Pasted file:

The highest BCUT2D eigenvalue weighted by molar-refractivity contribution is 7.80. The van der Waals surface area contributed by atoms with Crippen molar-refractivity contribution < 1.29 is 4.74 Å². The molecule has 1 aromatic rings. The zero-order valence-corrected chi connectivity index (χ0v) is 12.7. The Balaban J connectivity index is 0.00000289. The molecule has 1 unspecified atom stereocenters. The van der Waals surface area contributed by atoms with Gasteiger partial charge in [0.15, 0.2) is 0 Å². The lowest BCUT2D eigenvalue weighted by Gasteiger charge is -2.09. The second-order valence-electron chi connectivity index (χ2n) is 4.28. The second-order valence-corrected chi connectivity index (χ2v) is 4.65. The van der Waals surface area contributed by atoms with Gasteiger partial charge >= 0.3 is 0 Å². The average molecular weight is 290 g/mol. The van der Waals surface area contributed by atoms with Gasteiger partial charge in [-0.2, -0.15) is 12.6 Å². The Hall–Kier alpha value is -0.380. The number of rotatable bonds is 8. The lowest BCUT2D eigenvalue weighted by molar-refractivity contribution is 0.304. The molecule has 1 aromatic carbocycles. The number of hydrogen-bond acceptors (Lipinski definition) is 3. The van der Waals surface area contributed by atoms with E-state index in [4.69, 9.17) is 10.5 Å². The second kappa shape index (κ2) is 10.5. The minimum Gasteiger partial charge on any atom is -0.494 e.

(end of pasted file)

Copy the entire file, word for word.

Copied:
The highest BCUT2D eigenvalue weighted by molar-refractivity contribution is 7.80. The van der Waals surface area contributed by atoms with Crippen molar-refractivity contribution < 1.29 is 4.74 Å². The molecule has 1 aromatic rings. The zero-order valence-corrected chi connectivity index (χ0v) is 12.7. The Balaban J connectivity index is 0.00000289. The molecule has 1 unspecified atom stereocenters. The van der Waals surface area contributed by atoms with Gasteiger partial charge in [0.15, 0.2) is 0 Å². The lowest BCUT2D eigenvalue weighted by Gasteiger charge is -2.09. The second-order valence-electron chi connectivity index (χ2n) is 4.28. The second-order valence-corrected chi connectivity index (χ2v) is 4.65. The van der Waals surface area contributed by atoms with Gasteiger partial charge >= 0.3 is 0 Å². The average molecular weight is 290 g/mol. The van der Waals surface area contributed by atoms with Gasteiger partial charge in [-0.2, -0.15) is 12.6 Å². The Hall–Kier alpha value is -0.380. The number of rotatable bonds is 8. The lowest BCUT2D eigenvalue weighted by molar-refractivity contribution is 0.304. The molecule has 1 aromatic carbocycles. The number of hydrogen-bond acceptors (Lipinski definition) is 3. The van der Waals surface area contributed by atoms with E-state index in [4.69, 9.17) is 10.5 Å². The second kappa shape index (κ2) is 10.5. The minimum Gasteiger partial charge on any atom is -0.494 e.